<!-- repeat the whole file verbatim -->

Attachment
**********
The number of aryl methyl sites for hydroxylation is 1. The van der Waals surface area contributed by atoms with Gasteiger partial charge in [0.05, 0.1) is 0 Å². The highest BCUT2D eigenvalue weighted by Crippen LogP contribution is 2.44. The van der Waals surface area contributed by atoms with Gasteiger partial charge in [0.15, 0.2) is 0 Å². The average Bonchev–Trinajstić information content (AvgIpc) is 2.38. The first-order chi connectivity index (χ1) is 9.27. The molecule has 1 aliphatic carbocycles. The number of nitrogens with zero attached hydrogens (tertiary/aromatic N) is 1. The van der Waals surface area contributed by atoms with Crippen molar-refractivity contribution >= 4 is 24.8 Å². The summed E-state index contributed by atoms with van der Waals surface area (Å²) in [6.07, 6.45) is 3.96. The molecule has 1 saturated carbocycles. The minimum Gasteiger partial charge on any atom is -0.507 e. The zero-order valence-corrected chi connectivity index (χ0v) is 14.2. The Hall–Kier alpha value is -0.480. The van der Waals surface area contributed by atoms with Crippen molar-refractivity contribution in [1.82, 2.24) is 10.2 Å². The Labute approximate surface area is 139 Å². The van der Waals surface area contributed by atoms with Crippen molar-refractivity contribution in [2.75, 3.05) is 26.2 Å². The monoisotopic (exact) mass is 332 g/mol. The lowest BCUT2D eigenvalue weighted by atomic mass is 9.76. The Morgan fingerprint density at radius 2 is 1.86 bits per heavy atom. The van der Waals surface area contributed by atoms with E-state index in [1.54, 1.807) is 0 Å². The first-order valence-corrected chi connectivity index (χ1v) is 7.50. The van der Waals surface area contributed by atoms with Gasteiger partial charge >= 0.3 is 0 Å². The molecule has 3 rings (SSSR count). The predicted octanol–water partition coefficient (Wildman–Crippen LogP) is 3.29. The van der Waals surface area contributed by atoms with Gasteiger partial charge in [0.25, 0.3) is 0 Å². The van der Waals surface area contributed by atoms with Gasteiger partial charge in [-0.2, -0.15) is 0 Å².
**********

The number of aryl methyl sites for hydroxylation is 1. The van der Waals surface area contributed by atoms with Gasteiger partial charge in [0.05, 0.1) is 0 Å². The highest BCUT2D eigenvalue weighted by Crippen LogP contribution is 2.44. The van der Waals surface area contributed by atoms with Gasteiger partial charge in [0.15, 0.2) is 0 Å². The average Bonchev–Trinajstić information content (AvgIpc) is 2.38. The first-order chi connectivity index (χ1) is 9.27. The molecule has 1 aliphatic carbocycles. The number of nitrogens with zero attached hydrogens (tertiary/aromatic N) is 1. The van der Waals surface area contributed by atoms with Crippen molar-refractivity contribution >= 4 is 24.8 Å². The summed E-state index contributed by atoms with van der Waals surface area (Å²) in [6.07, 6.45) is 3.96. The molecule has 1 saturated carbocycles. The minimum Gasteiger partial charge on any atom is -0.507 e. The zero-order valence-corrected chi connectivity index (χ0v) is 14.2. The Hall–Kier alpha value is -0.480. The van der Waals surface area contributed by atoms with Crippen molar-refractivity contribution in [1.82, 2.24) is 10.2 Å². The Labute approximate surface area is 139 Å². The van der Waals surface area contributed by atoms with Crippen molar-refractivity contribution in [2.75, 3.05) is 26.2 Å². The monoisotopic (exact) mass is 332 g/mol. The lowest BCUT2D eigenvalue weighted by atomic mass is 9.76. The Morgan fingerprint density at radius 2 is 1.86 bits per heavy atom. The van der Waals surface area contributed by atoms with E-state index in [1.54, 1.807) is 0 Å². The first-order valence-corrected chi connectivity index (χ1v) is 7.50. The van der Waals surface area contributed by atoms with Gasteiger partial charge >= 0.3 is 0 Å². The molecule has 3 rings (SSSR count). The predicted octanol–water partition coefficient (Wildman–Crippen LogP) is 3.29. The van der Waals surface area contributed by atoms with Gasteiger partial charge in [0.25, 0.3) is 0 Å². The van der Waals surface area contributed by atoms with Gasteiger partial charge in [-0.2, -0.15) is 0 Å².